November 18, 2016

On the Nativity Fast - When? Why? How?

By Metropolitan Symeon of New Smyrna

1. The second longest fast after Great Lent is the Nativity Fast. It also consists of forty days, but it lacks the strictness of the fast of Great Lent. It begins on November 15th and ends on December 24th.

2. The feast of the Nativity in the flesh of our Lord Jesus Christ, is the second biggest Despotic Feast of the Christian calendar. Until the middle of the fourth century the Eastern Church celebrated the feasts of the Nativity and Epiphany on the same day, which was January 6th. Christmas as a separate feast, celebrated on December 25th, was introduced to the East from the West at the end of the fourth century.

Saint John Chrysostom, who was the first to speak of the feast of Christmas, calls it "the metropolis of all feasts" (PG 48, 752), and informs us in 386 that "ten years ago this feast became known and familiar to us" (PG 49, 351).

By dividing the once united feast and the introduction of three separate feasts, the Nativity on December 25th, the Circumcision on January 1st, and the Baptism on January 6th, the so-called Twelve Days of Christmas was formed, which consists of the period from December 25th until January 6th. In this way the ancient unity of these two feasts of the Nativity and Baptism of our Lord survived.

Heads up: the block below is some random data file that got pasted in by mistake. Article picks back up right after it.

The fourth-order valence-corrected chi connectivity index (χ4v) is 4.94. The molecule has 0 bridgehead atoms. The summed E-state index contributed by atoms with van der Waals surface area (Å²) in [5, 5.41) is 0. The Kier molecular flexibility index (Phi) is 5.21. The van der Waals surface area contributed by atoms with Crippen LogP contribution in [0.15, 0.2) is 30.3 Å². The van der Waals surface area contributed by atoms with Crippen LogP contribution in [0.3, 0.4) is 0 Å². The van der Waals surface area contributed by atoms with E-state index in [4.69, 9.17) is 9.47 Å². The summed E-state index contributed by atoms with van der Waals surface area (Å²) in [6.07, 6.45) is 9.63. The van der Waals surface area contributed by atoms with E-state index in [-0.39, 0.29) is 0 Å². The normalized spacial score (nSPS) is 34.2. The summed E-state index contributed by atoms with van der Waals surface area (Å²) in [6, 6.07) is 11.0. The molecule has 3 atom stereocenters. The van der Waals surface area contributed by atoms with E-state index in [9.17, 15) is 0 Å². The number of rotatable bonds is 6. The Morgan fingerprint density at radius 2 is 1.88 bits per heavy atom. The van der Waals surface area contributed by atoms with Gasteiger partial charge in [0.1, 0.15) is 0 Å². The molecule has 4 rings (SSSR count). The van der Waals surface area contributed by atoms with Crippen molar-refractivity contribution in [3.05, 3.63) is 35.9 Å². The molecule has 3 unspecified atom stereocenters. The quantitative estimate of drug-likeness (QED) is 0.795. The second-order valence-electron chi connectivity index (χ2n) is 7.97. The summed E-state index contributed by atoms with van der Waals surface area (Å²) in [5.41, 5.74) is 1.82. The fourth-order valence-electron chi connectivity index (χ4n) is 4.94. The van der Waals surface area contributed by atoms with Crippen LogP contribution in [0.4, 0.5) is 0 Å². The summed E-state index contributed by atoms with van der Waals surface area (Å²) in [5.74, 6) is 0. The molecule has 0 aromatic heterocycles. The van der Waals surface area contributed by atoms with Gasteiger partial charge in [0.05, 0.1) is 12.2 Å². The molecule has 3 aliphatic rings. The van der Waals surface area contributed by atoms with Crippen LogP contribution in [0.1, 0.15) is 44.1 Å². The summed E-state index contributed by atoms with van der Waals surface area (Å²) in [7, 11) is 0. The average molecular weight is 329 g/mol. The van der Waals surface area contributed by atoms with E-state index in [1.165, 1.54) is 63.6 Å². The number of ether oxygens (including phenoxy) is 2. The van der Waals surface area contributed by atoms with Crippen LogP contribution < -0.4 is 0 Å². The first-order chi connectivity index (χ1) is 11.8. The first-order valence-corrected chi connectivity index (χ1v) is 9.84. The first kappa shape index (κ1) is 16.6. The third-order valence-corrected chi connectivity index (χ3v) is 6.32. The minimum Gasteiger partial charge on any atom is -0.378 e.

3. The great importance of this new feast of Christmas was acquired over time in the consciousness of the Church and the piety of the people, especially with monastics, who established the condition for fasting before Christmas. This was certainly influenced and shaped by the forty days of fasting of Great Lent immediately before Pascha.

Just as with the feast so also with the fast, the preparation period for the birth of the Savior first appeared in the West, where this fast was called the Lent of Saint Martin, because it began on the feast of this Saint of the Western Church. The same was repeated with the East, where many called the Nativity Fast the Lent of Saint Philip, because it began the day after the commemoration of this Apostle.

The first historical references we have of the fast before Christmas, go back to the fifth century in the West and the sixth century in the East. Of the Eastern Fathers who refer to it are Anastasios of Sinai, Nikephoros the Confessor, Theodore the Studite and Theodore Balsamon.

4. At first, it seems that this fast was of a short duration. Theodore Balsamon, who wrote in the twelfth century, and informs us of what took place in his time, clearly calls it a "seven-day" period. Under the influence of Great Lent, however, it also extended to forty days, without employing its stringency.

5. How should we keep this fast? Throughout the entire duration of these forty days there is no accommodation for meat, dairy products and eggs. However, fish is allowed to be consumed every day except Wednesdays and Fridays, from November 15th until December 17th. Fish is also allowed on the feast of the Entrance of the Theotokos, which falls on November 21st, no matter what day of the week it falls on.

From the 18th to the 24th of December, which is Christmas Eve, only oil and wine are allowed to be consumed, except Wednesdays and Fridays on which we adhere to a strict fast. We should keep a fast of dry foods (xerophagy) also on the first day of the fast on November 15th, as well as on Christmas Eve, unless of course they fall on a Saturday or Sunday.

Source: Translated by John Sanidopoulos.